(1) A judge in a proceeding in which evidence is given by a child before a jury must not do any of the following:
(a) warn the jury, or suggest to the jury, that children as a class are unreliable witnesses;
(b) warn the jury, or suggest to the jury, that the evidence of children as a class is inherently less credible or reliable, or requires more careful scrutiny, than the evidence of adults;
(c) give a warning, or suggestion to the jury, about the unreliability of the particular child's evidence solely on account of the child's age;
(d) in a criminal proceeding—give a general warning to the jury of the danger of convicting on the uncorroborated evidence of a witness who is a child.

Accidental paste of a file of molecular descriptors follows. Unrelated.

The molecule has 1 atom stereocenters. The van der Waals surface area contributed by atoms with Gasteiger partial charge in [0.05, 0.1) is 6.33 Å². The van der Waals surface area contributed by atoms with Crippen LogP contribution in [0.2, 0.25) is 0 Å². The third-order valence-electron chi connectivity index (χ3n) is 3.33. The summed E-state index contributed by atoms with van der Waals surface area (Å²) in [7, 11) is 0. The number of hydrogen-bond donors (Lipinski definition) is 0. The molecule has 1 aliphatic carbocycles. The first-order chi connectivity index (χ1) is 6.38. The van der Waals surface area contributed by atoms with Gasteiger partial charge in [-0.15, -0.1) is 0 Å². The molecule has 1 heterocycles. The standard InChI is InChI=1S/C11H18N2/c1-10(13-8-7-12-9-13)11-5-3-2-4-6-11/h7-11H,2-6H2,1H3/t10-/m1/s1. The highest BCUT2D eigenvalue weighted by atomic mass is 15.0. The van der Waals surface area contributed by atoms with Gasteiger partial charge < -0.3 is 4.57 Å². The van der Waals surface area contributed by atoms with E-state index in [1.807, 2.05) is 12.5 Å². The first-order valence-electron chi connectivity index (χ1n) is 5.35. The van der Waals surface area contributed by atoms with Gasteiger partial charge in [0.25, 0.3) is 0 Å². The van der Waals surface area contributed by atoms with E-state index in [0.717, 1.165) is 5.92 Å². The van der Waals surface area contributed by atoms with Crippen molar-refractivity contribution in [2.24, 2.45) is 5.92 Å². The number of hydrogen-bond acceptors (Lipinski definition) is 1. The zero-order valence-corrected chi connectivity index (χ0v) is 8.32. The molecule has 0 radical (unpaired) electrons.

(2) Subsection (1) does not prevent the judge, at the request of a party, from—
(a) telling the jury that the evidence of the particular child may be unreliable and the reasons why it may be unreliable; and
(b) warning or telling the jury about the need for caution in deciding whether to accept the evidence of the particular child and the weight to be given to it;
if the party has satisfied the court that there are circumstances (other than solely the age of the child) particular to the child that affect the reliability of the child's evidence and that warrant the giving of the warning or information.
(3) This section does not affect any other power of a judge to give a warning to, or to inform, the jury.